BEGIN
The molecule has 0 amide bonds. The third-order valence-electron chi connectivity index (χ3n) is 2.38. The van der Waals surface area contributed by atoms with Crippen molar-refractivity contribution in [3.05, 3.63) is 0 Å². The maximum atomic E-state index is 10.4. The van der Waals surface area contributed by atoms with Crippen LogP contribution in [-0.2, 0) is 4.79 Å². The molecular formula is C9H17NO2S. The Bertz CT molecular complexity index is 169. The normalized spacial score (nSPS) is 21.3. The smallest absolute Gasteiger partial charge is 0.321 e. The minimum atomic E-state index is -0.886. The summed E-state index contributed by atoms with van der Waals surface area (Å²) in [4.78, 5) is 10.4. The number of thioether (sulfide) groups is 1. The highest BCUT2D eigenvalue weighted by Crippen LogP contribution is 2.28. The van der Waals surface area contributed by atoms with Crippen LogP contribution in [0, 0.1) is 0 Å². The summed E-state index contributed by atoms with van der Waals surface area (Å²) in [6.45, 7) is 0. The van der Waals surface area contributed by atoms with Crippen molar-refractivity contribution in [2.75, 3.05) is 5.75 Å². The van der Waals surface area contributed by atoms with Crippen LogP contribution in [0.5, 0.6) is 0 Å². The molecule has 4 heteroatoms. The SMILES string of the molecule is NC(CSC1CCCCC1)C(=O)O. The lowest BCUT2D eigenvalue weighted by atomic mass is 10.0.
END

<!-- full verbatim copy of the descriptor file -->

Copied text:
The molecule has 0 amide bonds. The third-order valence-electron chi connectivity index (χ3n) is 2.38. The van der Waals surface area contributed by atoms with Crippen molar-refractivity contribution in [3.05, 3.63) is 0 Å². The maximum atomic E-state index is 10.4. The van der Waals surface area contributed by atoms with Crippen LogP contribution in [-0.2, 0) is 4.79 Å². The molecular formula is C9H17NO2S. The Bertz CT molecular complexity index is 169. The normalized spacial score (nSPS) is 21.3. The smallest absolute Gasteiger partial charge is 0.321 e. The minimum atomic E-state index is -0.886. The summed E-state index contributed by atoms with van der Waals surface area (Å²) in [4.78, 5) is 10.4. The number of thioether (sulfide) groups is 1. The highest BCUT2D eigenvalue weighted by Crippen LogP contribution is 2.28. The van der Waals surface area contributed by atoms with Crippen LogP contribution in [0, 0.1) is 0 Å². The summed E-state index contributed by atoms with van der Waals surface area (Å²) in [6.45, 7) is 0. The van der Waals surface area contributed by atoms with Crippen molar-refractivity contribution in [2.75, 3.05) is 5.75 Å². The van der Waals surface area contributed by atoms with Crippen LogP contribution in [0.5, 0.6) is 0 Å². The molecule has 4 heteroatoms. The SMILES string of the molecule is NC(CSC1CCCCC1)C(=O)O. The lowest BCUT2D eigenvalue weighted by atomic mass is 10.0.